Compromised PCs will continue to pose network security problems, despite increased spending by businesses on anti-virus software, according to analyst firm Gartner.
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The amount spent on anti-virus software is predicted to rise by 10.7% in 2007, said Nicole Latimer-Livingston, principal research analyst at Gartner.
However, changing threats mean that there needs to be a long-term shift away from relying on signature-based anti-virus defences to more predictive and proactive security, she said. Managing the problem of compromised computers will come to the fore as part of this.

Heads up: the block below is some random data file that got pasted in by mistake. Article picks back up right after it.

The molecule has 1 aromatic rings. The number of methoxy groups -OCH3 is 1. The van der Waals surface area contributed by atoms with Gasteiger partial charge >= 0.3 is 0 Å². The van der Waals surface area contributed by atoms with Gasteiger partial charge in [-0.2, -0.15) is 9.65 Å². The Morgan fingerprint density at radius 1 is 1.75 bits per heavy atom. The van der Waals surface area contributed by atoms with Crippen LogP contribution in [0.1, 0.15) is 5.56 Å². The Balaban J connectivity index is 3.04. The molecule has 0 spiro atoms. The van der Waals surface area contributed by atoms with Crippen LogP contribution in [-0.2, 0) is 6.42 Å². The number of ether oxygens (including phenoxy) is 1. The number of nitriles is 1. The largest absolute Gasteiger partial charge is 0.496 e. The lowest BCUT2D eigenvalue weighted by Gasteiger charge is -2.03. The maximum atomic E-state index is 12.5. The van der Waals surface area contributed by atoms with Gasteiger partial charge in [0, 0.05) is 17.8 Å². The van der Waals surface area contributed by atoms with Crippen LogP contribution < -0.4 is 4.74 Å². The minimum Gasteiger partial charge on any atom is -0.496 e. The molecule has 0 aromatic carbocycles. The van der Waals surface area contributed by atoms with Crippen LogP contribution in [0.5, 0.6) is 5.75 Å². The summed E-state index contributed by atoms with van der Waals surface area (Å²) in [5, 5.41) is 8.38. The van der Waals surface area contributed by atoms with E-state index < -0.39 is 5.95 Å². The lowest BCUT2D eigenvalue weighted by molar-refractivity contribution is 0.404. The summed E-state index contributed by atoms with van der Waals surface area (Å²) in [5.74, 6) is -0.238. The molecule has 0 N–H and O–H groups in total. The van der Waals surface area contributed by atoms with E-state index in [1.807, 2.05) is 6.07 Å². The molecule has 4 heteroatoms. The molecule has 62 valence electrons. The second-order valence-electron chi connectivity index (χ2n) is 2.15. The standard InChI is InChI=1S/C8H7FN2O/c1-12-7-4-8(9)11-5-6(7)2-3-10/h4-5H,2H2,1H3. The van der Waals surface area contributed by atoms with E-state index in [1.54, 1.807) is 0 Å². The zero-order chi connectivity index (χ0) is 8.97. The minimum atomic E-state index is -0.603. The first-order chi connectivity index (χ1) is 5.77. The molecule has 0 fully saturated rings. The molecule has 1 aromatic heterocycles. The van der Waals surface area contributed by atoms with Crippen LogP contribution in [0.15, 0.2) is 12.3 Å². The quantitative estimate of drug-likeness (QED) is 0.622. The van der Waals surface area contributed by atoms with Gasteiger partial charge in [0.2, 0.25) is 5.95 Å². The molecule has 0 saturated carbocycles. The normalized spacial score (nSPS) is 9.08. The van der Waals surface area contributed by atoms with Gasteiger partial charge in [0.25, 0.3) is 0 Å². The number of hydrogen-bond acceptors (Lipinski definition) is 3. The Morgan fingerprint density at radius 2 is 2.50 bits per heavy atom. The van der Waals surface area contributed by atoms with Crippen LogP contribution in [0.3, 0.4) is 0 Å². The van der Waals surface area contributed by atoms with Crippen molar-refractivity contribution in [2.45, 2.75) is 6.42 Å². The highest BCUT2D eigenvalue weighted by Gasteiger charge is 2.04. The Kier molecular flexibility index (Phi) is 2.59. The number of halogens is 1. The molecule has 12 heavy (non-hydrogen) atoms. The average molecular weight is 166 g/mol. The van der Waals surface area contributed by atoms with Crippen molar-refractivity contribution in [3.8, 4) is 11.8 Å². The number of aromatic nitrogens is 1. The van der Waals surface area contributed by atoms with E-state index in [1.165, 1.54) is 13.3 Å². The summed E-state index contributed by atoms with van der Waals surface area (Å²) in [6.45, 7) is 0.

Dave Rand, chief technical officer of internet content security at anti-virus supplier Trend Micro, said, "The number of compromised computers sending spam has nearly tripled in the past year in the UK.
"Workstations on the network could all be protected with enterprise-class anti-virus software, but it only takes one PC to eat up bandwidth after it becomes infected with a bot [a hidden application that runs automated tasks over the internet]."
Attacks using bots are expected to rise in 2007, according to research commissioned by network security provider Postini. More than one million IP addresses are coordinating spam and virus attacks in this way each day, it said.
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